Memory-Lane Monday: For once, credit where it’s due

It’s the feel-good tale of the year. (But the year is 1979.)

Computerworld  |  Shark Tank
Computerworld / IDG

Pilot fish gets a job at an electronic cash register company, where he’s been assigned to put parts in little plastic bags for the people who solder the circuit boards. He applied to be a programming intern, but HR said he wasn’t qualified.

Fish is good at his assigned job, but bored. Especially on Friday afternoons.

“The computer we used in the parts cage had to run weekly inventory reports,” explains fish. “The reports took about four hours to run every Friday, and pretty much shut the parts cage down because we were not allowed to kit components without first entering them into the computer, and the PDP-11 couldn't multitask.”

But why should one report take all afternoon? Fish talks his boss into letting him look at the inventory software — which, it turns out, is written in interpreted Basic.

Fish inserts a few “got here at HH:MM:SS” debug lines to tell him how the run is progressing, and he quickly determines that, for all but five minutes of the four-hour run, the program is re-sorting the transaction history file. And with tens of thousands of records, the bubble-sort algorithm that the program uses is, well, slow. A few dozen lines of code later, fish has implemented a more elegant sort.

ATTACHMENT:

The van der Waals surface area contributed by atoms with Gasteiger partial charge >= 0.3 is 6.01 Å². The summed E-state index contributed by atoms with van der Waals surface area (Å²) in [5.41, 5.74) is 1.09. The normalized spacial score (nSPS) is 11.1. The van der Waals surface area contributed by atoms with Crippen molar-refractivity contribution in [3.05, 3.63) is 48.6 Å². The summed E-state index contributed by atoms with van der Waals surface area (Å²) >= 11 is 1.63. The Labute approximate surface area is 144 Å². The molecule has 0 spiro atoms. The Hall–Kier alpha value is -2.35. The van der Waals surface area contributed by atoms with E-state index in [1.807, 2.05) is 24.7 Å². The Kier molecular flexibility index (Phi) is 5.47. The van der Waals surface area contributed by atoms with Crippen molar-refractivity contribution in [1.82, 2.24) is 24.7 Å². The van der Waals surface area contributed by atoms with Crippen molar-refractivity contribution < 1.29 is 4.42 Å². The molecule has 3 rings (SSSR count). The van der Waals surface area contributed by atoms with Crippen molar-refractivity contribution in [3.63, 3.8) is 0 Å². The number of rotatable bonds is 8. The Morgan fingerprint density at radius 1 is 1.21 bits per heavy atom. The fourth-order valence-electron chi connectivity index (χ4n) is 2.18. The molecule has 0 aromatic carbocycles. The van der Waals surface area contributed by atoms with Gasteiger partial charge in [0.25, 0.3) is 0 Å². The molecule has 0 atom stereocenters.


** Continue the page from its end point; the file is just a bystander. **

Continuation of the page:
“That Friday, when my boss kicked off the usual report at noon, the printer started dumping the report at 12:10 instead of approximately 4 p.m.,” fish says.

Her first thought is that fish broke the inventory software, but after she goes over the report and realizes it’s correct, she starts to show real gratitude.

First, she gives fish a big hug and congratulations. Then boss walks him down to management row, where she gives fish full credit for his initiative and success in fixing the program — being sure to note that the manufacturing line will no longer have a partial shutdown on Fridays.

Then she tells the big bosses that, while she’ll be sad to see fish leave her department, he belongs in software development.

Finally, she explains the real reason she has come to management row: Fish has just earned a bonus that’s larger than she’s authorized to grant.

“The best part of the day, I think, was getting escorted to HR,” says fish, “and having the same woman who said I wasn’t qualified to be a programmer cut me a big fat check that was no doubt more than she made all summer, and doing the paperwork that put me into firmware development, with my own office.”

Sharky loves a happy ending. Be they happy or not, send me your true tale of IT life at sharky@computerworld.com. You can also subscribe to the Daily Shark Newsletter.

Copyright © 2019 IDG Communications, Inc.

Download: EMM vendor comparison chart 2019
  
Shop Tech Products at Amazon